So, what is the best approach to get the benefit of low-code agility combined with the data quality and integration needs to ensure that our “Systems of Record” and “Systems of Engagement” function with consistency and integrity?

Well, you’ll have far more success when you can blend IT experience with citizen developer innovation.

Even though Low-code platforms bring immense advantages and solve a wealth of web and mobile development problems, we have to balance that with the need for guidance and support from IT experts who understand engineering best practices and who can help guide the process and control the quality of how these new apps work with existing systems.

Low-code allows users, citizen developers and programmers to engage in collaborative design and prototyping to accelerate this process and provide a vision of the application’s workflow and capabilities. The key point here is somebody (who understands the business and associated LOB applications, typically a business analyst) needs to provide the quality controls to ensure the evolution of this prototype will drive the correct business outcomes for both customers and the business.

Low-Code Success – Making The Right Choice

So how do you overcome the API conundrum when you need to write complex business logic or integrate with existing legacy or custom applications?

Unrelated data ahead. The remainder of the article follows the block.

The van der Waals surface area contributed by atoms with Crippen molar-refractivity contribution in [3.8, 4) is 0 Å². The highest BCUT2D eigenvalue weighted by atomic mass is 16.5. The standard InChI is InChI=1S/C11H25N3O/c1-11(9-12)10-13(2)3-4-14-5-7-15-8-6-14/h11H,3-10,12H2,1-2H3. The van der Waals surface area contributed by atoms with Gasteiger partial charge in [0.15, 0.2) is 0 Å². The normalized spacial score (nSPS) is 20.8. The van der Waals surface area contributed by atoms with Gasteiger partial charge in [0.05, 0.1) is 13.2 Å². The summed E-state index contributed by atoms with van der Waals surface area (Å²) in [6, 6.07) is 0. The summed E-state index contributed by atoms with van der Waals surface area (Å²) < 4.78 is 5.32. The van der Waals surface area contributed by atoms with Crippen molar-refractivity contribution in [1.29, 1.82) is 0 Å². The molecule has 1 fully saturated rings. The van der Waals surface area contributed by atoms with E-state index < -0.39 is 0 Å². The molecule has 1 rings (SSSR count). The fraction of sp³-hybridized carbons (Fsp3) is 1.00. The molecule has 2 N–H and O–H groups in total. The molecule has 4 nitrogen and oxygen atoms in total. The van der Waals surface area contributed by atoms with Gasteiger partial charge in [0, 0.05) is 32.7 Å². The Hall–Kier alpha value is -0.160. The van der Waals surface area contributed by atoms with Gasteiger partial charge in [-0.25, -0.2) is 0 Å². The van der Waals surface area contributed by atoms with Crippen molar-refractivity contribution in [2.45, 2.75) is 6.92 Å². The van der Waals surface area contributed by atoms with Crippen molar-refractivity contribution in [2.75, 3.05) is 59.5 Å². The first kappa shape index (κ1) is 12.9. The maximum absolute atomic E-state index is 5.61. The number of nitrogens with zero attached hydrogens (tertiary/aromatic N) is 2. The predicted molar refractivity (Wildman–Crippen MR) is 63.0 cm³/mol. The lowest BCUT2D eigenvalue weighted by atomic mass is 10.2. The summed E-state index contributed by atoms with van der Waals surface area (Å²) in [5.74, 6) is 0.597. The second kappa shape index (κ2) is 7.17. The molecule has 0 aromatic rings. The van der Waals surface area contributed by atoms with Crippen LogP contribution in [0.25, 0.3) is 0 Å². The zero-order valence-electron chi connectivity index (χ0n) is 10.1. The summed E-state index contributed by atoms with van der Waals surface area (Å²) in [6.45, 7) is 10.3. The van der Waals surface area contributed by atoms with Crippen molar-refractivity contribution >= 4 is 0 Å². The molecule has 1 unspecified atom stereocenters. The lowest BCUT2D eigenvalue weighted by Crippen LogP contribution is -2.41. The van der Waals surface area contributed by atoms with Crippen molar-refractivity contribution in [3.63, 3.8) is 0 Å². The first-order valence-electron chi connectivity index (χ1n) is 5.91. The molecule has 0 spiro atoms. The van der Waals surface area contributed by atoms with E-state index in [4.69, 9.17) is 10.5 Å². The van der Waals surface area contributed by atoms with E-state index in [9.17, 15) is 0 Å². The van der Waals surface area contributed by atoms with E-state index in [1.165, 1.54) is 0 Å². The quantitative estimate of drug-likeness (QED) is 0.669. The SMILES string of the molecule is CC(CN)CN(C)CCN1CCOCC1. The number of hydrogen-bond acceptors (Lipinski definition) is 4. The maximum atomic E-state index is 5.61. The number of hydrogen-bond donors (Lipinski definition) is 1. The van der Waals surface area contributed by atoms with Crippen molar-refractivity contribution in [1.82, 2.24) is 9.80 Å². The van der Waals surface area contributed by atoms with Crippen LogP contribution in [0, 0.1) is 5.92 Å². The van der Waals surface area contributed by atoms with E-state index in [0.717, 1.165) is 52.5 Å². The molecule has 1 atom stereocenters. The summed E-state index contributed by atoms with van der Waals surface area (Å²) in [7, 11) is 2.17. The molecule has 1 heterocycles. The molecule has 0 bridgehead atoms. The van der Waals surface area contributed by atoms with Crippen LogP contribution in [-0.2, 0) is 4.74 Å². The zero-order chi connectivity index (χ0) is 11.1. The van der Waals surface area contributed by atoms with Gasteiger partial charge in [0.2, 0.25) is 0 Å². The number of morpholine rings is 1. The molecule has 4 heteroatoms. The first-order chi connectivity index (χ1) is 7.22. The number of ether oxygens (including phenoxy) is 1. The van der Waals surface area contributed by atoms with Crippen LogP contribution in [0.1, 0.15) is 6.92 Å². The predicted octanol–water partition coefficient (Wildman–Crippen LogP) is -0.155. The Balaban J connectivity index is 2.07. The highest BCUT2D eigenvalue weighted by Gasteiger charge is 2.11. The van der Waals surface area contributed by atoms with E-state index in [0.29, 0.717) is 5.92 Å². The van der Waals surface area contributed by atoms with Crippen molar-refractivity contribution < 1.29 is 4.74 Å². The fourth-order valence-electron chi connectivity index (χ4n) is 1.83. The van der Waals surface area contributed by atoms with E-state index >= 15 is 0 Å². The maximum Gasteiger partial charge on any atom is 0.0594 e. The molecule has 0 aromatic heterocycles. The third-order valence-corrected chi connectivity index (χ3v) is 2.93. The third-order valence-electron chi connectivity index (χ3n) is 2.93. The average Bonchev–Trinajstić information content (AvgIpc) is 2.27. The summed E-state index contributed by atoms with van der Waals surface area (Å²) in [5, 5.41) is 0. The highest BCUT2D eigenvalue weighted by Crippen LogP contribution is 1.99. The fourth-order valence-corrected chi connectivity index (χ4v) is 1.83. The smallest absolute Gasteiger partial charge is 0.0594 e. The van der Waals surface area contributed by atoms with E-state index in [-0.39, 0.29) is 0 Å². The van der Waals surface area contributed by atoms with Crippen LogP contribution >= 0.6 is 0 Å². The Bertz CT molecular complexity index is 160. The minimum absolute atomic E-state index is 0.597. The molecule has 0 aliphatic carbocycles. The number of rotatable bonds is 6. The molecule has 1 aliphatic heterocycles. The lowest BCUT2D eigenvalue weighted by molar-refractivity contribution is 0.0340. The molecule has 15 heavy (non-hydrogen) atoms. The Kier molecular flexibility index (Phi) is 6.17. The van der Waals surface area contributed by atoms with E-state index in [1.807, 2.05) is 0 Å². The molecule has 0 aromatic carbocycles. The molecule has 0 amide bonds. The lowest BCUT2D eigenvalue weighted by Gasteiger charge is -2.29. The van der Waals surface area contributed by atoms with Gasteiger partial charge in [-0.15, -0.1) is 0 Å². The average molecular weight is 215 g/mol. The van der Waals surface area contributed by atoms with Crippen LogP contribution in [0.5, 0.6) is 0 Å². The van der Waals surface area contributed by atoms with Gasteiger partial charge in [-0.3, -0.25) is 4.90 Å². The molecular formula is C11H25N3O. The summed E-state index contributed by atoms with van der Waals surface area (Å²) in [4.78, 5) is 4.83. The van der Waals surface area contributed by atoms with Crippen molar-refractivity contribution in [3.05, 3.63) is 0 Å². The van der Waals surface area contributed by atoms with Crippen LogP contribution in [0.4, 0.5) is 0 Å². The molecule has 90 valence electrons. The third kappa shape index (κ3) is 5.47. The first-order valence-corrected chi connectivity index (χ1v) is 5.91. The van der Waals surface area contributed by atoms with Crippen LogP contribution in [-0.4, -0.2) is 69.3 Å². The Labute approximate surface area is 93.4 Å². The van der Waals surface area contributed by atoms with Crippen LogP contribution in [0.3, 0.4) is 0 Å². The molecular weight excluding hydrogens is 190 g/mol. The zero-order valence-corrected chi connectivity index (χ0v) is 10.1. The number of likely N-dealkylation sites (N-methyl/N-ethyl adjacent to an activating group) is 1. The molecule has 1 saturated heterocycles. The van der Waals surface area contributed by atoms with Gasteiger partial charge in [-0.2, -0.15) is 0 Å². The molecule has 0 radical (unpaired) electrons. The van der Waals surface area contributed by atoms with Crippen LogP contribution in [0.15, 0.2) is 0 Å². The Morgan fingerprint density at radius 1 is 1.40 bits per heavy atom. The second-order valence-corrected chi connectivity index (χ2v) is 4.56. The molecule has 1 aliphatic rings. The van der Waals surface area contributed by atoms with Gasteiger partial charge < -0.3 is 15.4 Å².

You have a number of choices…

  • Invest in Low-Code tools so that you have them available for key functions needed for new apps. Prioritize and start this initiative. Renovating existing systems to support the digital world really is a key part of mode 1 in bimodal IT.
  • Talk to your low-code vendor and see how far they enable the support of API creation or if this needs you to have typical tech programming skills. If you can simplify the process of API creation (typically restful web services) whilst supporting the necessary complexity (code, for lack of a better term) then this will help with speed and agility.
  • See if they have ready-made connectors for your ERP or how else they might provision or help you with this goal.
  • Recognize that if you don’t have the programming or tech skills to do this kind of server-side work, look at low-code tools that can handle it. The array of solutions available today means that developers can be cross-trained quickly.
  • Low-code tools today typically come in two flavors. Those designed for citizen developers and those designed for professional developers. Look to equip your programmers with the latter because you can proactively lead some innovation projects before Shadow IT gets there and avoid a headache!

To learn more about LANSA’s low-code development platform, click here.

Steve Gapp

Author: Steve Gapp

Steve Gapp, President of LANSA Inc, is responsible for LANSA's sales, marketing and services in the Americas. Steve has a broad software engineering background and understanding of enterprise software trends, with over 30 years experience in the software industry and 25 years of management expertise focused on strategy and growth. Steve started his career in London and moved to the US to join Softlanding as its CEO, after Softlanding bought Oasis 400, a software company that Steve had founded. Steve joined LANSA Inc. in 2007.

Leave a Reply

Your email address will not be published. Required fields are marked *